Ohio - Jury Duty Laws, Jury Selection, Juror Qualification
Jury Duty in Ohio - What to Expect
In the American court system, criminal defendants are guaranteed the right to trial by a "jury of their peers". In Ohio, a pool of potential jurors is randomly selected from the local population of individuals eligible for jury duty.
A prospective juror must be:
- Eighteen years of age or older
- A resident of the county
- An elector or would be an elector if the person were registered to vote
Ohio has more challenges than qualifications that would disqualify a the prospective person from service, which are:
- A conviction of a crime that by law renders the person disqualified to serve on a jury
- An interest in the cause
- An action pending between the person and either party to the case
- Formerly service as a juror in the same cause
- They have been subpoenaed in good faith as a witness in the cause
- Blood relation or affinity within the fourth degree to either party or to the attorney of either party
- Prospective juror is an employer, the employee, or the spouse, parent, son, or daughter of the employer or employee, counselor, agent, steward, or attorney of either party
- Prospective juror or the person's spouse, parent, son, or daughter is a party to another action then pending in any court in which an attorney in the cause then on trial is an attorney, either for or against any such party to another such action
How Are Potential Jurors Chosen in Ohio?
The first stage in jury selection is summoning a pool of potential jurors from the list of local citizens eligible to serve on a jury in Ohio, as described above.
The annual jury source list will be the voter list combined with names from the registrar of motor vehicles, with duplicate records merged. The current voter list will only contain names of persons who voted in the last election. Additional qualified jurors will be added as they are discovered. List is renewed annually.
Receiving a Jury Duty Summons in Ohio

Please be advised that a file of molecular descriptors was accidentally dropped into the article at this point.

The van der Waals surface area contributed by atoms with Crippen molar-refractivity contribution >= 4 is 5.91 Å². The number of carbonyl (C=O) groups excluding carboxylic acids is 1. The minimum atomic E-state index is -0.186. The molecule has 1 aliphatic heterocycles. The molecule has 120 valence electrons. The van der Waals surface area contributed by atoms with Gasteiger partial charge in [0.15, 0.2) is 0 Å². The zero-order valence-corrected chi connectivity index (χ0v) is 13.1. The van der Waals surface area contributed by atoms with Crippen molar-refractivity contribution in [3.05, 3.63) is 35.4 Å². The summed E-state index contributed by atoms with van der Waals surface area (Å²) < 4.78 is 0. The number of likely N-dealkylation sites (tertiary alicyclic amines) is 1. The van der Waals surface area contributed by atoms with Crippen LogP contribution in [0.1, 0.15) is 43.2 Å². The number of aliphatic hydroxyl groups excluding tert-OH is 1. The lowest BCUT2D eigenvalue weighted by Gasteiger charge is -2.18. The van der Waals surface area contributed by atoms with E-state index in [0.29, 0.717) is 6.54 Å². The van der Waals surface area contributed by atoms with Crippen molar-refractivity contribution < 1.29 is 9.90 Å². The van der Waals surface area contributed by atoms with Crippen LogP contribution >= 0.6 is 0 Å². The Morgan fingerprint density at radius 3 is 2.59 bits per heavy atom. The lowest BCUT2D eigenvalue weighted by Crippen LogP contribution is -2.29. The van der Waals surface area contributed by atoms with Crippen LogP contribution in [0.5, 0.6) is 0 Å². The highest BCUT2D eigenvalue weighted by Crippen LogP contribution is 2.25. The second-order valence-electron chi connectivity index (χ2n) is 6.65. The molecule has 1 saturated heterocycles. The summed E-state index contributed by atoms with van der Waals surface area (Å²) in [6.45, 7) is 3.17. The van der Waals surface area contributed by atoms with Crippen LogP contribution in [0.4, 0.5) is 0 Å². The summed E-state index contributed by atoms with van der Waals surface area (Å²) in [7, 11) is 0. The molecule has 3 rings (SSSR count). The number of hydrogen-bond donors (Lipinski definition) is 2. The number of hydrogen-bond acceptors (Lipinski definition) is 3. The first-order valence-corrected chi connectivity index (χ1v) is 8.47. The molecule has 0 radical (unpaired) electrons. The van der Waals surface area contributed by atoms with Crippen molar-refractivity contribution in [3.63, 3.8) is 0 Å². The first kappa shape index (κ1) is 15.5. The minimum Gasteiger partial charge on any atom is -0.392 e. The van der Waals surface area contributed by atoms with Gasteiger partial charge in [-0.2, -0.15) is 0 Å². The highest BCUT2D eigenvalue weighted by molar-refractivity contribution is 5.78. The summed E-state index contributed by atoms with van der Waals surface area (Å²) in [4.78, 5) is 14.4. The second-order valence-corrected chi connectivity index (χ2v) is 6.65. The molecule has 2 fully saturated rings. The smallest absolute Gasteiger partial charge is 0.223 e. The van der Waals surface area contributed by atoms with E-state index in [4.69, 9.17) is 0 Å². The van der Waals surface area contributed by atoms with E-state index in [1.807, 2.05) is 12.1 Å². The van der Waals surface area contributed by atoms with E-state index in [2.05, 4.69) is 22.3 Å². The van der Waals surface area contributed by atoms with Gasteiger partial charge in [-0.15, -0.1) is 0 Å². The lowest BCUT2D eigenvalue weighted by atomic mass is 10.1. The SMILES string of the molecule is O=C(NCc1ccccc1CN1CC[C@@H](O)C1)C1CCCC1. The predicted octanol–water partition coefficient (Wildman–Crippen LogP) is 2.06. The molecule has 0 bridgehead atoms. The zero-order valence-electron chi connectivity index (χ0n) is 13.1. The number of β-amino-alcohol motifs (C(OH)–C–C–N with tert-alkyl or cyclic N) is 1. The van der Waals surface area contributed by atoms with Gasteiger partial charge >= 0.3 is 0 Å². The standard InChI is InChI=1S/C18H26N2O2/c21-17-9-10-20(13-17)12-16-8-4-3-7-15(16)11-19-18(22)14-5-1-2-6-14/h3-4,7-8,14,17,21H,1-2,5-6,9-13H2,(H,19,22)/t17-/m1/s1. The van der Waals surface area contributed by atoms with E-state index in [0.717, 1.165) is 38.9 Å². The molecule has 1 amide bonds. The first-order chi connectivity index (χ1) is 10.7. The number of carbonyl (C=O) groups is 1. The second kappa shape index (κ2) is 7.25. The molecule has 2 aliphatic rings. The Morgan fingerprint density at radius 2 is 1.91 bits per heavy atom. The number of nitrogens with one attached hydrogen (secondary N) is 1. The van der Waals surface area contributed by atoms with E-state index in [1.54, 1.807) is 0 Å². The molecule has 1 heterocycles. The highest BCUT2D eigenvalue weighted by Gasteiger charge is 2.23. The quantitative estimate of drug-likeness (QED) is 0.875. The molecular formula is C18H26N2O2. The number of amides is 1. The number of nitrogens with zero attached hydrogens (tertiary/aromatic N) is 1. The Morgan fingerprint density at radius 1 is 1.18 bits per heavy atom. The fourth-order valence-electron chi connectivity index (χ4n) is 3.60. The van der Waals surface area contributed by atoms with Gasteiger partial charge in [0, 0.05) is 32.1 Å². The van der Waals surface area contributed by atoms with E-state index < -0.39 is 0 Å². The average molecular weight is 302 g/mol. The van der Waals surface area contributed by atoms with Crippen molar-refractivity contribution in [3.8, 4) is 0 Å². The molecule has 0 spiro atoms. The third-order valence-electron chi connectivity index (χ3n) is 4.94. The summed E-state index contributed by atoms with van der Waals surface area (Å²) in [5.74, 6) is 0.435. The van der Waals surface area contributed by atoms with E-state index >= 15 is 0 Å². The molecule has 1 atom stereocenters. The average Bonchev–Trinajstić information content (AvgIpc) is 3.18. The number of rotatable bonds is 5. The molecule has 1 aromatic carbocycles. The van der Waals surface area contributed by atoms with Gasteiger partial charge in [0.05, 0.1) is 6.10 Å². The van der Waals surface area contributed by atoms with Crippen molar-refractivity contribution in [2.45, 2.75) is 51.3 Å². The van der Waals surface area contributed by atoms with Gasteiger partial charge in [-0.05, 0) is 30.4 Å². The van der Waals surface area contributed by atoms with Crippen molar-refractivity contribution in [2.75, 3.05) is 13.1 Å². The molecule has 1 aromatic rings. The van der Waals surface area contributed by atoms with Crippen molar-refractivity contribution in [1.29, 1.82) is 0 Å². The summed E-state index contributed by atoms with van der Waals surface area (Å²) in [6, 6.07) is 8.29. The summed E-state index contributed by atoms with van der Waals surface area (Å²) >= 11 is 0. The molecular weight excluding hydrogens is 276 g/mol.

If your name is randomly selected for the jury pool through the process described above, you receive a jury summons in the mail instructing you to appear for jury selection on a pre-set day.
While there are a few excuses for getting out of jury selection in OH, most people summoned will have to report to the courthouse for the next stage of the juror selection process, voir dire.
The Juror Selection Process, or "Voir Dire"
Just because you qualify to be a juror and are summoned for jury selection, doesn't mean that you will be selected to be a juror on a case. The process of "Voir Dire", the actual act of jury selection, is how judges, defense attorneys, and prosecutors actually choose the individuals who will sit on the juries for upcoming criminal and civil cases.
During the voir dire process, each lawyer will ask the pool of potential jurors a series of questions about their background, beliefs, prejudices, or relationships with any party to the case. While the goal is to select an impartial jury to render a verdict, each attorney will also seek to exclude any jurors who seem to be more likely to vote against their client's interests. While jury candidates are instructed to be open and truthful when answering such questions, the juror selection process is also where most individuals who don't wish to serve on a trial find a way to be excused from further juror duties.
What Happens After Jury Selection Day
If you are selected to serve on a jury, you will be provided with the trial date, and must return to serve on the jury for the duration of the trial and deliberations. If you were not selected to serve on any jury during the voir dire process, you can go home, and your Ohio jury duty obligations are complete.
You will receive nominal Ohio jury duty pay for the jury selection day, as well as for any days served on a jury. Once your service is complete, you won't be summoned for jury duty again until Ohio re-adds you to the potential juror pool.
Jurors reporting for jury duty or jury selection in the state of Ohio are expected to dress professionally, in a manner appropriate for a court room.
Most courthouses suggest dress ranging from business casual to business attire. For men, this means slacks or khakis and a polo or button-down shirt, potentially with a tie or suit jacket. For women, this means a professional-looking pair of pants or a skirt, cardigan, sweater, twinset, or shirt.
As a juror, you are expected to maintain a professional and respectable appearance while performing your duties. Hats should never be worn in a courtroom, and you should avoid wearing shorts, t-shirts, tanktops, or anything printed with logos or slogans.
While jury duty is a civic requirement for all eligible citizens in Ohio, the state restricts how often you can be summoned for jury duty in order to ensure a fresh jury pool and prevent undue hardship by being summoned too frequently.
Ohio Jury Duty Summons Frequency:
In Ohio, a juror who previously served for two consecutive weeks is exempt from further service in any court for a year as of the date of discharge of previous service.
While there are a number of ways to be legally excused from jury duty in Ohio, failing to appear when summoned for jury selection or jury duty without an excuse is illegal, and can result in legal repercussions.
A juror failing to appear to a summoms may be fined not more than $100 or imprisoned not more than three days, or both.
Employers in Ohio are also forbidden from penalizing employees who miss work for jury duty.